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Gas from waste could heat almost half the homes in the UK, report from National Grid.


It says obtaining more gas from waste will help cut carbon emissions, improve energy

security and compensate for the shortage of landfill sites. Renewable gas from landfill sites and sewage works provide 1% of the UK's gas at present. Today's report says an extra £10 billion investment could increase that to between 5 and 18%.

The cost would be similar to that of other forms of renewable energy.


 It says biogas could deliver up to two thirds of UK renewable energy targets by 2020. Critics believe the report is over-optimistic and seeks to capitalise on National Grid's control over the UK's gas pipelines. Today's report will contribute to the growing debate about heat, which produces 47% of the UK's CO2 emissions - much more than electricity or transport. The government will soon launch a consultation on a heat strategy. Renewable gas is currently obtained through anaerobic digestion (microbes) or by super-heating waste to drive off the gas. The report says both these processes create much less pollution than incineration. Renewables subsidies mean renewable gas is currently used to generate electricity. But the report says this is much less efficient than using the existing gas grid to pipe the gas to heat homes. The report says there are no insurmountable technical or safety barriers to delivering the gas, as the technology is already used in many other countries. The key to delivery is government policy, including:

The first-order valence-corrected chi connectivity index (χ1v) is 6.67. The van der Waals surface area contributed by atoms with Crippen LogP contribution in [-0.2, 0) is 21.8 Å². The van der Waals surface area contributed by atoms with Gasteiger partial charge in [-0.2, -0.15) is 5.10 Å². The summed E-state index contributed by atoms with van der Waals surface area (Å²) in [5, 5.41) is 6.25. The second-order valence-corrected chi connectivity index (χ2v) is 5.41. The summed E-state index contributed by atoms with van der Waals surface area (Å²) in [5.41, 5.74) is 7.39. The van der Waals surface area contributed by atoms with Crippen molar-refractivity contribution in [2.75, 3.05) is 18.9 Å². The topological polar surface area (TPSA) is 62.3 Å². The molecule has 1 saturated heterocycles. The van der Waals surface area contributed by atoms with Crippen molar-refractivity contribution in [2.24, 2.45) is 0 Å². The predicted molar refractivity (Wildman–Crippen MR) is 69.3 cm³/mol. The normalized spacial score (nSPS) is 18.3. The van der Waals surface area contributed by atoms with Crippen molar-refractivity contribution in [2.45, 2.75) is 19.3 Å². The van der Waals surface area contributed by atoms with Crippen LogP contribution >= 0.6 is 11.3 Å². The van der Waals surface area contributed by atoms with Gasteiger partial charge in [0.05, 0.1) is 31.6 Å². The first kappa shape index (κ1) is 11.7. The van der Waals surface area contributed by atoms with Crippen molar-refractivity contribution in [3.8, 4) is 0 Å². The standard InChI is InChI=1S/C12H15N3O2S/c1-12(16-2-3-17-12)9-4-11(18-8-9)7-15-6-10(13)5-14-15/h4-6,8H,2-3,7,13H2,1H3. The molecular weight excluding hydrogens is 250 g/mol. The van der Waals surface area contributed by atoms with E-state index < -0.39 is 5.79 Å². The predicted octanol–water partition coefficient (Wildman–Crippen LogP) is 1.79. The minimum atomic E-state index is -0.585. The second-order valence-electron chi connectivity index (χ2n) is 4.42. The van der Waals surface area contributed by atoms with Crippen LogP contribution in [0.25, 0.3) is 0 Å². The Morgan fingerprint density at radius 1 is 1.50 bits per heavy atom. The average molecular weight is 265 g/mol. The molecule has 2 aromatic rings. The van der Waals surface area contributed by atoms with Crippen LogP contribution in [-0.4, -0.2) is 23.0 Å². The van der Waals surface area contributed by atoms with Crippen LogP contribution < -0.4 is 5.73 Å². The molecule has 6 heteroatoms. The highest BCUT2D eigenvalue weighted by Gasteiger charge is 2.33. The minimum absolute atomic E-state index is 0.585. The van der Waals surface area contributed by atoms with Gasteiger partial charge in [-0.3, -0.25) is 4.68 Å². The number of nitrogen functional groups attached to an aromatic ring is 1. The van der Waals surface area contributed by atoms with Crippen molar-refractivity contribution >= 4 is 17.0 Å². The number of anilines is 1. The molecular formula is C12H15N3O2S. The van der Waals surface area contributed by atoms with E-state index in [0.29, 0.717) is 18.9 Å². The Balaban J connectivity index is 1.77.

• A commercial incentive for producers to inject "green" gas into the grid rather than generating electricity
  • A strategy to ensure each waste stream goes to the most appropriate technology to maximise energy recovery and recycling
  • A change in the rules about the amount of oxygen allowed in gas pipes
  • Continued support for research and development of renewable gas.

"As we look forward to 2050," the report says, " it is important to recognise that delivering 80% emissions reductions is going to require a very sizeable contribution from heat which only renewable gas is able to deliver without significant inconvenience to consumers and other residents of the UK."


Lower bills

 National Grid says the beauty of renewable gas is that it utilises existing infrastructure. Competing technologies like combined heat and power, or CHP, require new pipes to deliver the heat. The report says instead of transporting wood chips by lorry to be burned in CHP plants it would be more efficient to gasify the wood chips and then transport the gas. Renewable gas is slightly less powerful than gas from fossil fuel but the report says consumers could be compensated through lower bills. Critics point out that reliance on renewable gas locks the UK into a high-waste economy when the government is urging people to waste less. Gas heating also allows less flexibility than electric heating which allows the heat in each room to be programmed easily. Methane leaks could also be damaging - the greenhouse gas is more than 20 times more powerful than CO2. Graham Meeks from the Combined Heat and Power Association said: "Renewable gas has an important role to play in the decarbonisation of the economy, but on its own it is no panacea. The low carbon agenda needs another silver bullet like a hole in the head. "Any suggestion that this could displace the need for technologies such as district heating is extremely unhelpful. In fact district heating and CHP are the perfect complement to renewable gas production."
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